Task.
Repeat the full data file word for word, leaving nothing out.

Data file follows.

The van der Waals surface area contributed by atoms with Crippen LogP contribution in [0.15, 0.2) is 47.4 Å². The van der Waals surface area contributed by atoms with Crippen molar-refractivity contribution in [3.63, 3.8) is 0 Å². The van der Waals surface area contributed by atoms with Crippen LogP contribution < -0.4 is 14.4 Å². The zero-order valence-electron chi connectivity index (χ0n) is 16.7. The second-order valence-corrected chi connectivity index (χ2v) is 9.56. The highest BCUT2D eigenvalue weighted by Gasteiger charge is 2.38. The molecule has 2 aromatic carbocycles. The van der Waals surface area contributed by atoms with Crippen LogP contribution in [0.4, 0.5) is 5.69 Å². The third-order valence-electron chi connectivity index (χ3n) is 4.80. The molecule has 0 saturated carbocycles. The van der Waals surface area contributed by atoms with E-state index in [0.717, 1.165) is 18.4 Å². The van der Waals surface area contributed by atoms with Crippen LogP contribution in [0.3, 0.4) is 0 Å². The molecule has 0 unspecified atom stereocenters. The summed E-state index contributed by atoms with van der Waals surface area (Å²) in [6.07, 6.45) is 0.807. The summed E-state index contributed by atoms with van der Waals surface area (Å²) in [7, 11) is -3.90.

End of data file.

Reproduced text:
The van der Waals surface area contributed by atoms with Crippen LogP contribution in [0.15, 0.2) is 47.4 Å². The van der Waals surface area contributed by atoms with Crippen molar-refractivity contribution in [3.63, 3.8) is 0 Å². The van der Waals surface area contributed by atoms with Crippen LogP contribution < -0.4 is 14.4 Å². The zero-order valence-electron chi connectivity index (χ0n) is 16.7. The second-order valence-corrected chi connectivity index (χ2v) is 9.56. The highest BCUT2D eigenvalue weighted by Gasteiger charge is 2.38. The molecule has 2 aromatic carbocycles. The van der Waals surface area contributed by atoms with Crippen LogP contribution in [0.4, 0.5) is 5.69 Å². The third-order valence-electron chi connectivity index (χ3n) is 4.80. The molecule has 0 saturated carbocycles. The van der Waals surface area contributed by atoms with E-state index in [0.717, 1.165) is 18.4 Å². The van der Waals surface area contributed by atoms with Crippen LogP contribution in [0.3, 0.4) is 0 Å². The molecule has 0 unspecified atom stereocenters. The summed E-state index contributed by atoms with van der Waals surface area (Å²) in [6.07, 6.45) is 0.807. The summed E-state index contributed by atoms with van der Waals surface area (Å²) in [7, 11) is -3.90.